Table 1
Summary of binding site mutations.
Figure 3
Intronic and Exonic Binding Sites Contribute to Transcriptional Output of PRI 1.

Assessing the Dependence on PRI Orientation

The traditional definition of an enhancer is a genomic region that promotes transcription independent of position and orientation. In order to assess whether PRI 1 is independent of orientation, we reversed the orientation of PRI 1 (rPRI1) in the reporter vector. We then transiently transfected this construct along with the wild-type into the C2C12 cells and harvested Day 0 and Day 1 timepoints. In comparing to the original construct, it is apparent that, while there is an approximate 2-fold drop in signal, the fold change remains essentially the same (Figure 4). This suggests that PRI orientation may only slightly contribute to enhancer activity. It is possible that, if the PRI were moved farther away from the promoter region, orientation would be even less of a factor because there would be fewer constraints on DNA spatial arrangement such that the factors bound at the PRI could more easily be positioned with respect to the general transcription machinery.

Figure 4
PRI Orientation Contribution to Transcriptional Output.

Discussion

Through this work, we have shown that ADAMTS5 PRI 1 is a transcriptional enhancer that is derived in part from exonic sequence and that depends upon transcription factor binding sites, particularly E-boxes, from both the exonic and intronic portions of the island. This exon (exon 2) contains coding sequence essential to functional ADAMTS5 protein as it harbors half of the active site residues. Therefore, this is not a case of alternative start sites or noncoding exons explaining the presence of an enhancer.

How does one rationalize the dual nature of this sequence? There are a couple of potential mechanisms that could explain this co-existence. Although this island contains ADAMTS5 exon 2, it is possible that it does not act to regulate transcription of ADAMTS5 itself. It may instead participate in long range interactions to control another gene(s). The two flanking genes surrounding ADAMTS5 are ADAMTS1 and N6amt1 (Hemk2). ADAMTS1, an aggrecanase in the same family as ADAMTS5, is approximately 59,000 base pairs downstream of ADAMTS5, but it is only up-regulated about 2-fold during myogenesis [13]. N6amt1 (a predicted methyltransferase) is 1.5 megabases upstream of ADAMTS5 but is expressed very poorly in C2C12 cells and changes less than 2-fold during myogenesis. While these could be targets for PRI 1-directed regulation, the possibility seems rather remote as they do not exhibit expression patterns consistent with muscle-specific genes. Still, PRI 1 may regulate some other genes more distal than these.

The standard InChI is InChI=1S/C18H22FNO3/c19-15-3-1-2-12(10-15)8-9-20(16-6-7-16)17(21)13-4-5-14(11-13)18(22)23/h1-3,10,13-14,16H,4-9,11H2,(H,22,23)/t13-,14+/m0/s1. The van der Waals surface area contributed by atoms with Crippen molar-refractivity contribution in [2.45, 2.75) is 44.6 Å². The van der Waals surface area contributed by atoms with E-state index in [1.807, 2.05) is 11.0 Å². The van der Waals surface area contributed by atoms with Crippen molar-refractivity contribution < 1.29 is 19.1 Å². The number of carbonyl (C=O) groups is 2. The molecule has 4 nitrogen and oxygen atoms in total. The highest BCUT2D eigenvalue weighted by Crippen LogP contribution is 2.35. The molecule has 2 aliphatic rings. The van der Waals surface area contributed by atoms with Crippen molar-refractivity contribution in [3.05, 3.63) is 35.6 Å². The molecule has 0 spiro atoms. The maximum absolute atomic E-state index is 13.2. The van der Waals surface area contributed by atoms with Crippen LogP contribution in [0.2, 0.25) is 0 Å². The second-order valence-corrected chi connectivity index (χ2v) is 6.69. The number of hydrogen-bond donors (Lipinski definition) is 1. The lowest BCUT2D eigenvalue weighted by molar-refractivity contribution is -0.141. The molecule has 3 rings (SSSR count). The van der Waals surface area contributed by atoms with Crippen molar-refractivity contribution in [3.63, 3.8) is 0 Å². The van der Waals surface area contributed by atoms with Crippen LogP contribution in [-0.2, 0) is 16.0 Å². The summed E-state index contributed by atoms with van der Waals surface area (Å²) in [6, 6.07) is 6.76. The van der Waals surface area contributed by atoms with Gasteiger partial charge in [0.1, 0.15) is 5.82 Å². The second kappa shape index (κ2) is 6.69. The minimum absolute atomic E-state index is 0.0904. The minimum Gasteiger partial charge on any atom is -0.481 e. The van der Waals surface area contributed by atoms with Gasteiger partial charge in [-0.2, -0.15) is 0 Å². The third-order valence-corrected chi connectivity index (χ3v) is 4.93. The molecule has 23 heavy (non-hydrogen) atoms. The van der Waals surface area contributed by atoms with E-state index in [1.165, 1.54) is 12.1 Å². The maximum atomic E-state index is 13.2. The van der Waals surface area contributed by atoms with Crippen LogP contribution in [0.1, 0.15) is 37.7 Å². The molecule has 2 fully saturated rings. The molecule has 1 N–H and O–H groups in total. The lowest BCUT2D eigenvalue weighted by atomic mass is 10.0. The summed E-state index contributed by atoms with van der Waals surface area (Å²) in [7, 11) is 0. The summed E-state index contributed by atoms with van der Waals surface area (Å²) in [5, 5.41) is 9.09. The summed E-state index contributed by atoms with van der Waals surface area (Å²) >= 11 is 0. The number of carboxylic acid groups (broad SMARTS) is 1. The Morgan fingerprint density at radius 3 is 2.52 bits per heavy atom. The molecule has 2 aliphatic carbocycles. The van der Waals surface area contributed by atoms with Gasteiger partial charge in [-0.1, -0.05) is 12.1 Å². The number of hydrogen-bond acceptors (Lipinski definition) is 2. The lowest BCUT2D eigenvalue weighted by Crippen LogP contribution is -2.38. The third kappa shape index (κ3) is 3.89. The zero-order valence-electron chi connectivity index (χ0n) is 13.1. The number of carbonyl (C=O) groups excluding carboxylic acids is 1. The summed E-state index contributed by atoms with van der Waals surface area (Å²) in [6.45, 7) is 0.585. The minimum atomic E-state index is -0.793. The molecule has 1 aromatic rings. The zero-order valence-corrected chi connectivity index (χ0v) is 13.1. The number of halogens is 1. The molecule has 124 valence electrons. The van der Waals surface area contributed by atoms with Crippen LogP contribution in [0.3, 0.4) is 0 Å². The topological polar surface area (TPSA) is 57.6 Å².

Alternatively, it may indeed regulate expression of ADAMTS5. It is worth noting that the PRI algorithm predicts another island, PRI 0, directly upstream of ADAMTS5 (see Figure S2A for genomic position). According to the NCBI RefSeq annotation [18], PRI 0 is −79→+35 with respect to the transcription start site and −937→−823 with respect to the start codon. It harbors a conserved TATA box (−829 with respect to the start codon, +29 with respect to the RefSeq transcription start site). If PRI 1 physically interacts with PRI 0, this could provide a mechanism to explain the enhancer activity of PRI 1 in regulating transcription of ADAMTS5 itself. Although it is counterintuitive to think that an enhancer could reside within an exon as this could present problems for the transcriptional machinery accessing this sequence, there are myriad examples of enhancers residing in introns, which would present the same problem, and yet this is obviously overcome. It is possible that a chromosomal loop forms only to enhance the initial events in transcription and that once the process has begun, the downstream sequence disengages and is free to be transcribed. Alternatively, this loop could be maintained throughout transcription but the DNA template is threaded through it as the transcript is synthesized.